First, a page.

How do you choose products you buy? Do you simply accept as gospel truth all good things a merchant says about their own product? Or, do you ask your friends' opinions and look for independent product reviews before opening your wallet?
If you're a savvy consumer (which of course you are), then you put more stock in your friends' opinions and independent product reviews.
As affiliate marketers, we become much more successful when we approach our site visitors as friends and take attitude that they too are savvy consumers.
From that standpoint, an affiliate's real work is to pre-sell our merchant partners' products by writing fair and balanced reviews, also known as endorsement letters.
Sure, writing a review for each product takes a little time and effort, but it's an activity that sets super affiliates apart from their less-super counterparts in terms of rewards... read 'income'.
Product reviews can be either stand-alone or comparative. The first type focuses on a single product, while second is an evaluation of similar items that allows readers to choose which product best suits them.
Before you begin to write a product review, you'll need to evaluate product. (Nothing like stating obvious, eh?)
I prefer to endorse products that I've actually used. However, buying a product isn't always feasible. If that's case, affiliate managers will often grant 'proven' super-affiliates access to products for their review. That's especially true of information products and services that are delivered online, such as internet dating services.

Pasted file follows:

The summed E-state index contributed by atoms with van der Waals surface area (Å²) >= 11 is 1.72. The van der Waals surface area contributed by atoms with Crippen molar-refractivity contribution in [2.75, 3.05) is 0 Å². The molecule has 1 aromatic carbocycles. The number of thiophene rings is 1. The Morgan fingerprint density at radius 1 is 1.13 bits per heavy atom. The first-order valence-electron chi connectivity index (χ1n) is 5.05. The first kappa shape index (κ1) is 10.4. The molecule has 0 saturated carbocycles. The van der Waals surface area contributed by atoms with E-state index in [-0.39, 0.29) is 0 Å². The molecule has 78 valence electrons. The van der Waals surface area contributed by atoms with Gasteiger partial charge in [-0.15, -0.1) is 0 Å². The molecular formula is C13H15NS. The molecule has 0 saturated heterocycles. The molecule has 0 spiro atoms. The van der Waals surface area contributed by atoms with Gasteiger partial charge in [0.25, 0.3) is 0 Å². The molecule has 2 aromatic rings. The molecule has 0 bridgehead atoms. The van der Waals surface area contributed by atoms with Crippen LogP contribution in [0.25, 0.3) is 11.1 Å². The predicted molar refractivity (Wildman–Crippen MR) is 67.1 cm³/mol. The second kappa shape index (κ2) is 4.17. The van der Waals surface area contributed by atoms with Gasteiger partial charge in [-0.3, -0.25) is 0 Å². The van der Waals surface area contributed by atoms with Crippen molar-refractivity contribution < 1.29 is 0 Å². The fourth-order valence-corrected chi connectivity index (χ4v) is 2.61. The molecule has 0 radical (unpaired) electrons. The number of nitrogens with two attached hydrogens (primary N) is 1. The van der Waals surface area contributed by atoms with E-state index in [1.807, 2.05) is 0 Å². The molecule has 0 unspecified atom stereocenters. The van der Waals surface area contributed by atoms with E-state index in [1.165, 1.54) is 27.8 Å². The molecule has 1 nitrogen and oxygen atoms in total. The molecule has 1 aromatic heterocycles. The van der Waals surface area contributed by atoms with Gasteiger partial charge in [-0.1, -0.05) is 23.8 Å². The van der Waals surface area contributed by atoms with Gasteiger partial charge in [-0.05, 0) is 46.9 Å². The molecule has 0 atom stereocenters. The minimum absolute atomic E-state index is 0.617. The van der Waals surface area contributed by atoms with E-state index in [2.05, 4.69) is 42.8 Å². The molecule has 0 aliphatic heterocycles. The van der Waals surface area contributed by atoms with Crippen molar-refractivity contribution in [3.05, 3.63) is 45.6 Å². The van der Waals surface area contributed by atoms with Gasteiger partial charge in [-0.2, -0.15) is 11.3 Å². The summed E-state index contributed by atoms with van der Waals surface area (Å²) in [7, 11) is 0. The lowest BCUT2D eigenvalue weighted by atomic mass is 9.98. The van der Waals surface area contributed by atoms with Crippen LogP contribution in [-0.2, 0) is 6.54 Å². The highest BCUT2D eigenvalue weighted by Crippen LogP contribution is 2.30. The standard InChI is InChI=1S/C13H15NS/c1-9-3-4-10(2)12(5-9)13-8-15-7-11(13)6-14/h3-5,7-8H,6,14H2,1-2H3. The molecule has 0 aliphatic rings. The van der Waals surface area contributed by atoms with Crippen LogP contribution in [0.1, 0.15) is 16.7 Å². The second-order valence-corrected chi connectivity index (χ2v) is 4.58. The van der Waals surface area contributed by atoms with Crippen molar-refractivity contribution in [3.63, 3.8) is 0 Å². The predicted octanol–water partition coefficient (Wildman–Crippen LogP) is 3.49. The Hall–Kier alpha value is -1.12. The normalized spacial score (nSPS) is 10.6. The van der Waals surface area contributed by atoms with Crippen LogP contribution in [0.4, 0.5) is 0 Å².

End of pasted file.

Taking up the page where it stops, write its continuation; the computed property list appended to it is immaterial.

But what if you're not yet a super affiliate, and can't fathom a basement full of treadmills to review for your exercise site?
Well, do what your customer would do if product reviews didn't exist on Internet - go to store and test those treadmills out!
And how do you review acne medications for your skin care site if you don't have acne? Surely, you have some friends with (previously) pimply-faced teenagers... ask them to tell you what worked for them.
If you can't find out that way, search Google for "consumer reviews" + "acne medications". Read as many as you can to come up with three to five effective products (that have affiliate programs).
Once you've collected information about product, it's time to start writing that product review.
The structure for a product review is simple, containing an introduction, overview and summary.
The introduction consists of a few sentences outlining problem and introduces a possible solution for reader, without going into detail. The overview describes product's promise, a description of how product is used, as well as its effectiveness and value. The summary is almost a repeat of introduction, and contains a strong recommendation for purchase based on your conclusions.
To simplify review-writing process, I ask myself following questions when writing product reviews for my own affiliate sites.
1. Who is my reader and what is their problem? 2. What does product promise? 3. How well does product solve problem? What does it do? How does it work? 4. Does product offer good value? (Would I buy this product?)
Let's look at each question in turn.
The first question asks, "Who is my reader and what is their problem?"
If acne is your reader's problem and your site visitors are adults, you probably want to avoid terminology like 'Zap those zits!' and use more age-appropriate language.
Remember too, that 'zits' aren't really problem. The real problem is how your reader feels about having pimples all over their face and how that affects their life.